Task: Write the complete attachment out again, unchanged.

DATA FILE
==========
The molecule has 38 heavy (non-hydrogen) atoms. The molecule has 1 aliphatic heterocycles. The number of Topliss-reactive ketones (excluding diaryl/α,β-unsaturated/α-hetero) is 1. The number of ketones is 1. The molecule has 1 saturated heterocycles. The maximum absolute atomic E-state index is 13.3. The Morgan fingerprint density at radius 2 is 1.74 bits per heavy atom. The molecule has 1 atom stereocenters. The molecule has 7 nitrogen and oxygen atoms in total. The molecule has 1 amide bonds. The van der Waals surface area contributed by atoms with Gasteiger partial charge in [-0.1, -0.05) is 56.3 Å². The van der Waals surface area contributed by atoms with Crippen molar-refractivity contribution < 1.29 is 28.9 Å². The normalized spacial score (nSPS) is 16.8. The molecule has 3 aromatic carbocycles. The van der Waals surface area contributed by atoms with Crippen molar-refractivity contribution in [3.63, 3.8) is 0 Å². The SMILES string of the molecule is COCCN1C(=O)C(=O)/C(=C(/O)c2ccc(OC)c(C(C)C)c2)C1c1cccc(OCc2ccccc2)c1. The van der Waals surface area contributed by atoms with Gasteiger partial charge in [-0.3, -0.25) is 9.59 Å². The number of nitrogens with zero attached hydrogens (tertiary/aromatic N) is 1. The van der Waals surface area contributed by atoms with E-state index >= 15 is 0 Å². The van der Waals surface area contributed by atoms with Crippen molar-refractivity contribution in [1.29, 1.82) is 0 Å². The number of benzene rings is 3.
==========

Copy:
The molecule has 38 heavy (non-hydrogen) atoms. The molecule has 1 aliphatic heterocycles. The number of Topliss-reactive ketones (excluding diaryl/α,β-unsaturated/α-hetero) is 1. The number of ketones is 1. The molecule has 1 saturated heterocycles. The maximum absolute atomic E-state index is 13.3. The Morgan fingerprint density at radius 2 is 1.74 bits per heavy atom. The molecule has 1 atom stereocenters. The molecule has 7 nitrogen and oxygen atoms in total. The molecule has 1 amide bonds. The van der Waals surface area contributed by atoms with Gasteiger partial charge in [-0.1, -0.05) is 56.3 Å². The van der Waals surface area contributed by atoms with Crippen molar-refractivity contribution < 1.29 is 28.9 Å². The normalized spacial score (nSPS) is 16.8. The molecule has 3 aromatic carbocycles. The van der Waals surface area contributed by atoms with Crippen molar-refractivity contribution in [3.63, 3.8) is 0 Å². The SMILES string of the molecule is COCCN1C(=O)C(=O)/C(=C(/O)c2ccc(OC)c(C(C)C)c2)C1c1cccc(OCc2ccccc2)c1. The van der Waals surface area contributed by atoms with Gasteiger partial charge in [-0.3, -0.25) is 9.59 Å². The number of nitrogens with zero attached hydrogens (tertiary/aromatic N) is 1. The van der Waals surface area contributed by atoms with E-state index >= 15 is 0 Å². The van der Waals surface area contributed by atoms with Crippen molar-refractivity contribution in [1.29, 1.82) is 0 Å². The number of benzene rings is 3.